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My First Climb up Mount Rainier


by L. Belle

Paradise, Mount Rainier National Park -- For all its breathtaking beauty, Mount Rainier is a massive creature, a noisy, moving, steaming mass of rock, ice and tectonic energy, and if you want to know it as one who has climbed it, the mountain will take a little piece of you.

You will leave the mountain sore from your toes to your temples, you will feel drained, your feet likely will be blistered and your lungs may feel congested from labored breathing of the thin air at more than 2.7 miles high. This condition might cling to you like a hangover for a day or more.

But you'll look back on it as an epic adventure, as the day you stood on top of the Northwest.

Considered an active volcano, Mount Rainier is a dynamic mass of earth and elements that generates its own weather, kills people almost every year and swallows entire airplanes and helicopters -- over the decades several have been left on its shoulders to disappear. That's why the mountain is sprinkled with place names like Cadaver Gap and Disappointment Cleaver.

Although just the third-highest mountain in the lower 48 states at 14,411 feet, Rainier is the most burdened by ice, with 25 major glaciers covering 34 square miles of its slopes, its crater frosted with wind-sculpted forms, pocked with steam vents and undercut by caves and tunnels.

To get up there, you must travel these glaciers and -- by any of its 12 main routes -- gain 9,000 feet of elevation.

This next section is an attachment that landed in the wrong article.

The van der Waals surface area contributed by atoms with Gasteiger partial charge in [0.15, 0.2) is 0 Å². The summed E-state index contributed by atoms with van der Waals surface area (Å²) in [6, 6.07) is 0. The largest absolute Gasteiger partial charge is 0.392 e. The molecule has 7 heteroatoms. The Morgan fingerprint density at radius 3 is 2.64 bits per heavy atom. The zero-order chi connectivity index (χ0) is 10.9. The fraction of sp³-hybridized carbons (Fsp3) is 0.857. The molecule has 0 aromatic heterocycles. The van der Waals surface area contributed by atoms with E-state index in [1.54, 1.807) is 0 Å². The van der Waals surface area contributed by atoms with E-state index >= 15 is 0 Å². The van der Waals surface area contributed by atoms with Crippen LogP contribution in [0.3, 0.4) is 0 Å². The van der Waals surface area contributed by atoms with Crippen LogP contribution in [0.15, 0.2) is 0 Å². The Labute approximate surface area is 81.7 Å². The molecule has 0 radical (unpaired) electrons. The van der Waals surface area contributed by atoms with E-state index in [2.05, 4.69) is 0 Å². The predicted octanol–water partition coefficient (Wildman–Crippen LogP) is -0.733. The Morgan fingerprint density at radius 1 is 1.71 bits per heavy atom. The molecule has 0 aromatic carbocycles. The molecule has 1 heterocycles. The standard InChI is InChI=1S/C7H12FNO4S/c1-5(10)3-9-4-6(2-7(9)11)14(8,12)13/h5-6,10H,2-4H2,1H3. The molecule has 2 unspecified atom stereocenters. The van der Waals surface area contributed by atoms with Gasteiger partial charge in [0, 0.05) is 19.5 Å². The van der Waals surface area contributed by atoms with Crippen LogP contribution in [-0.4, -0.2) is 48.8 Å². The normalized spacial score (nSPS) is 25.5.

Simply put, scaling Rainier is one of the greatest mountaineering challenges in the contiguous U.S. states.

At the same time, it's entirely attainable for those in good physical condition.

"As dangerous as Mount Rainier is, it's not insane to climb it," says Mike Gauthier, the head climbing ranger for Mount Rainier National Park. "You're not hanging out over thin air dangling from a rope. It's an exciting, adventurous endeavor. It is an attainable goal, if you put in the training."

Certainly you feel a sense of accomplishment standing up there on the icon of everything Washington -- along with fatigue and the stress of knowing you have to get back down over the same wicked, sketchy terrain. As our guide Brent Okita says: "Going up is voluntary; coming down isn't necessarily voluntary."

As the peak Rainier climbing season commences in the next week or two, three guide companies will be leading climbers to Rainier's summit, mostly via the two most popular routes -- by way of Disappointment Cleaver on the southeast side and Emmons Glacier on the northeast. The road to Paradise is scheduled to reopen May 5, after repairs of winter storm damage. That also will reopen access to independent climbers, hundreds of whom attempt the summit each year.

About half of the approximately 10,000 people who try each year reach the summit. The rest are turned back by fatigue, altitude sickness, bad weather or accidents. Over the past five years, according to the National Park Service, the guide companies have put about 60 percent of their clients on the summit. The success rate of independent climbers has been about 44 percent.

Climbing Mount Rainier is something almost every serious outdoors person in the Northwest wants to do at least once. Especially for a native who hikes and backpacks, it is a quintessential Northwest achievement.